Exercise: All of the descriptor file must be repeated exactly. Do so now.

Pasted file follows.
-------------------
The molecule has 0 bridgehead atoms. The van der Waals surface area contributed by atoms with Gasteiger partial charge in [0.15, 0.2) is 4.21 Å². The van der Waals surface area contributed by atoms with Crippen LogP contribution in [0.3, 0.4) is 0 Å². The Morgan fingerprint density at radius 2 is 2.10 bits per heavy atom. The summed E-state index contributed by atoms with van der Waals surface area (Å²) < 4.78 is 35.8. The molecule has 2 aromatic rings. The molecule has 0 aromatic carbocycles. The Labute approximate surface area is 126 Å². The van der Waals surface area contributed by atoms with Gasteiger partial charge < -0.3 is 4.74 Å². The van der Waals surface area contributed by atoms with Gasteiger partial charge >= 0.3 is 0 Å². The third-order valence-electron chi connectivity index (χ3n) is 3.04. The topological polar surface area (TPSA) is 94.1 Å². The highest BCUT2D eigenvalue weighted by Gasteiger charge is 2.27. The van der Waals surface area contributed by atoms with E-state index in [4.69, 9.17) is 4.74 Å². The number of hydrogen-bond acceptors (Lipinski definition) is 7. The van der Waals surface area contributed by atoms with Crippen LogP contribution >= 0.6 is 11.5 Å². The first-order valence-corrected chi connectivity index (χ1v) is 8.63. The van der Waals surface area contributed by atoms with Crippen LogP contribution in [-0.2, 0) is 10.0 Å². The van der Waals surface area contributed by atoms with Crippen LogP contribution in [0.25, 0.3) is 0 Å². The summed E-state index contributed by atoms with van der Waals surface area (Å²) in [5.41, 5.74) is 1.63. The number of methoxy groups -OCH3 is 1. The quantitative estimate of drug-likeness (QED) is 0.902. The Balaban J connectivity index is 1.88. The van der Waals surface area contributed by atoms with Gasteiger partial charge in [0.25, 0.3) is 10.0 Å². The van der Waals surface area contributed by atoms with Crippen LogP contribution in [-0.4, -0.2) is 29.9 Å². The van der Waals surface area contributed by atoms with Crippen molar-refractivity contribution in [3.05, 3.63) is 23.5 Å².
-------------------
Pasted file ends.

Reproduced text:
The molecule has 0 bridgehead atoms. The van der Waals surface area contributed by atoms with Gasteiger partial charge in [0.15, 0.2) is 4.21 Å². The van der Waals surface area contributed by atoms with Crippen LogP contribution in [0.3, 0.4) is 0 Å². The Morgan fingerprint density at radius 2 is 2.10 bits per heavy atom. The summed E-state index contributed by atoms with van der Waals surface area (Å²) < 4.78 is 35.8. The molecule has 2 aromatic rings. The molecule has 0 aromatic carbocycles. The Labute approximate surface area is 126 Å². The van der Waals surface area contributed by atoms with Gasteiger partial charge < -0.3 is 4.74 Å². The van der Waals surface area contributed by atoms with Gasteiger partial charge >= 0.3 is 0 Å². The third-order valence-electron chi connectivity index (χ3n) is 3.04. The topological polar surface area (TPSA) is 94.1 Å². The highest BCUT2D eigenvalue weighted by Gasteiger charge is 2.27. The van der Waals surface area contributed by atoms with E-state index in [4.69, 9.17) is 4.74 Å². The number of hydrogen-bond acceptors (Lipinski definition) is 7. The van der Waals surface area contributed by atoms with Crippen LogP contribution >= 0.6 is 11.5 Å². The first-order valence-corrected chi connectivity index (χ1v) is 8.63. The van der Waals surface area contributed by atoms with Crippen LogP contribution in [-0.2, 0) is 10.0 Å². The van der Waals surface area contributed by atoms with Crippen LogP contribution in [0.25, 0.3) is 0 Å². The summed E-state index contributed by atoms with van der Waals surface area (Å²) in [5.41, 5.74) is 1.63. The number of methoxy groups -OCH3 is 1. The quantitative estimate of drug-likeness (QED) is 0.902. The Balaban J connectivity index is 1.88. The van der Waals surface area contributed by atoms with Gasteiger partial charge in [0.25, 0.3) is 10.0 Å². The van der Waals surface area contributed by atoms with Crippen LogP contribution in [-0.4, -0.2) is 29.9 Å². The van der Waals surface area contributed by atoms with Crippen molar-refractivity contribution in [3.05, 3.63) is 23.5 Å².